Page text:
John Galliano, whose passion for bias-cut glamour is influencing many couture collections, is still searching for backing to mount an rtw collection in March – and to insure delivery of the present collection. Now he faces a more pressing problem, however: finding a roof to put over his own head. Galliano was reportedly booted out of his Marais apartment after neighbors complained about his wild partying.


Rupert Everett, fresh from spending three months in a Rome cemetery while acting in an Italian horror flick, has signed to appear in Robert Altman’s “Pret-a-Porter.” Everett will play the part of studio assistant to designer Robert De Niro. That’s right, Robert De Niro as a Paris designer.


Though you would never have guessed it from the scores of autograph hunters outside Gianni Versace’s Ritz show Saturday, this season’s couture has conspicuously failed to draw many grandes dames or big guns form cinema or rock ‘n’ roll. Among the most obvious social no-shows are Americans, with the exception of Lynn Wyatt. “I’m feelin’ mighty lonely,” said Lynn, who’s actually having the time of her life. The best rocker Gianni Versace could produce for his Ritz show was Simply Red’s Mick Hucknall, several notches down from Madonna or Elton John.

Kyle MacLachlan is also here, but he doesn’t care about fashion shows; he only has eyes for Linda Evangelista. On Sunday, the pair could be seen having an intimate drink at the Ritz bar and sharing a silver dish of french fries – with ketchup, of course. And late Saturday night, Tatiana Patitz, who is making a kind of runway comeback, was seen having a late-night tete-a-tete with her new beau, Johnny Depp.


There’s a new frost covering Paris. Linda, Amber and Tatjana are showing off soft but sunny streaks and highlights. On the runways, hair is also getting longer: Linda is growing hers out again now that her face is known all over the world, and Amber is sporting a rather unflattering Karen Carpenter do. Off the catwalks, however, the more mature beauties, like Isabella Rosellini, are going short. Carole Bouquet, who was sitting in Chanel’s front row, has also chopped off her long locks – perhaps after hearing the rumor that young Uma Thurman may become a new Chanel face. “I decided to cut it on my own,” she said.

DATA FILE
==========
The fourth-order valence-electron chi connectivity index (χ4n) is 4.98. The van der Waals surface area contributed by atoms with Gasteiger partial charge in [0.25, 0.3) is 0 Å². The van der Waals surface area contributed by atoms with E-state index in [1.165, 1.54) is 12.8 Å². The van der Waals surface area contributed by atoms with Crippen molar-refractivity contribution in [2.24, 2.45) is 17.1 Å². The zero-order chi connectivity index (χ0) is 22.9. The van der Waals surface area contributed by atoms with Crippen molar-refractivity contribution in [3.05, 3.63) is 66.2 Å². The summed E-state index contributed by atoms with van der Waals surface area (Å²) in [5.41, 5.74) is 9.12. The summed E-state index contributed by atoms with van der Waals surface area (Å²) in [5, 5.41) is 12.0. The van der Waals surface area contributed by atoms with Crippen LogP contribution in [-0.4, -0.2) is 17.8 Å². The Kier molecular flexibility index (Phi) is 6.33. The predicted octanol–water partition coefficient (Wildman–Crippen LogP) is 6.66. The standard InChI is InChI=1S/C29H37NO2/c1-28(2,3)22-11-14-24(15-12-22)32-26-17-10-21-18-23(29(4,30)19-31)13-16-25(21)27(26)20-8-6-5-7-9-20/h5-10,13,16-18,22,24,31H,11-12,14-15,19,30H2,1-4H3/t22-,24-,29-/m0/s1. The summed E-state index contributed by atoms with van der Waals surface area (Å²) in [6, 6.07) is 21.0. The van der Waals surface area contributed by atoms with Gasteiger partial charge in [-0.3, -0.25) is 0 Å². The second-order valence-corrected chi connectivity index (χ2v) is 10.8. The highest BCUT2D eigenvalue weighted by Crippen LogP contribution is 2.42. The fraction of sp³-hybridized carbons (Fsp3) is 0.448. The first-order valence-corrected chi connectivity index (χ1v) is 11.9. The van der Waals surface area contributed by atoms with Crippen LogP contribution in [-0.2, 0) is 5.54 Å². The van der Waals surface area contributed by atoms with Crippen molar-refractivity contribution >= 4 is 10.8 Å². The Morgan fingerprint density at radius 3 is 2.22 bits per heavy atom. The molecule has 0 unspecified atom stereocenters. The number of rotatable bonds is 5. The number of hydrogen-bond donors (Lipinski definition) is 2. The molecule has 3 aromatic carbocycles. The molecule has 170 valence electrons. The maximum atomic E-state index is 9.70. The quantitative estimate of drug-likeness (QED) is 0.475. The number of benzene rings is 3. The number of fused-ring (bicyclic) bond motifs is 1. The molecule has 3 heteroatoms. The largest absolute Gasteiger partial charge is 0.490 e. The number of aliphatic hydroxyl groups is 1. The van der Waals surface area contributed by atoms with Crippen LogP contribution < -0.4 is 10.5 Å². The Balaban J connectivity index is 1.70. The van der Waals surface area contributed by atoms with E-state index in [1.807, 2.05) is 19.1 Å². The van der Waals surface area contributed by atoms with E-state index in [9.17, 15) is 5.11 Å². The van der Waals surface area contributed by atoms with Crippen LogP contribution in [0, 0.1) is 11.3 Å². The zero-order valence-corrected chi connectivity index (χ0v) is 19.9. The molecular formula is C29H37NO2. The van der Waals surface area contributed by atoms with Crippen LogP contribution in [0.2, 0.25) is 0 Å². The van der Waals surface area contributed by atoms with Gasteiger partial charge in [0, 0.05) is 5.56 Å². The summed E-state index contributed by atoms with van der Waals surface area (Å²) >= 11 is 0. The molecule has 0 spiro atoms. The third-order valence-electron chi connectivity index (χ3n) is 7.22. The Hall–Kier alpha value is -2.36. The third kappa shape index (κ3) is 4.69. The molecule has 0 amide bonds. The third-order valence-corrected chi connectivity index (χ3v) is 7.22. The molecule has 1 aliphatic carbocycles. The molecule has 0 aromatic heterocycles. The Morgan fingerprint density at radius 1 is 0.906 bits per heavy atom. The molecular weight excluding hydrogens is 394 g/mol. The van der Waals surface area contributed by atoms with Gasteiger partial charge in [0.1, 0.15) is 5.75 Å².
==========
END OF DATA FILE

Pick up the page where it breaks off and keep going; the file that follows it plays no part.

It may not be the perfect setting for haute couture, but the new Carrousel du Louvre is functioning quite nicely as the new home of French fashion. The entrance reminds many of an upscale mall, but once inside the fashion theaters, it’s just like the old Louvre tents – without the wind and the leaky canvas. Even Karl Lagerfeld, who inaugurated the Carrousel Saturday morning, liked it, despite the fact that he and Pierre Berge are leading a two-man crusade to oust Jacques Mouclier, who was one of the men responsible for building the underground complex. Mouclier, head of the Chambre Syndicle, was nonetheless on hand at the Chanel collection, greeting arrivals and receiving compliments about the place with a simple “I know.”


It had been billed as an intimate dinner for a few of Lagerfeld and Versace’s friends, but it turned out to be the big event of the Paris weekend, complete with 140 guests. At the center table in the ballroom/photo studio of Lagerfeld’s Rue de l’Universite hotel particulier, Karl and Gianni held court with Lynn Wyatt, Ira von Furstenberg, Veronica Hearst, a sprinkling of fashion editors and Susan Guttfreund, who had assumed the role of maitresse de maison, seating people and ordering waiters around. Unlike Karl’s last couture dinner, when Richard Gere got in a fight with Brian McNally, everything was friendly – except for a petite tiff between Gilles Dufour and Claudia Schiffer, when Schiffer arrived two hours late. Even from a supermodel, Count Dufour found this behavior “pas comme il faut.”


The fashion express, otherwise known as the Concorde, is fuller than ever these days. It helps, of course, that the Crown Prince of Kuwait recently used it to go from New York to Paris. And the Crown Prince does not fly alone: According to the airplane attendants, he booked 47 seats, 25 of them for wives and other female relatives, and the rest for security. And to insure prompt service, the Prince did what every high-roller does: he started passing out tips to the stewardesses.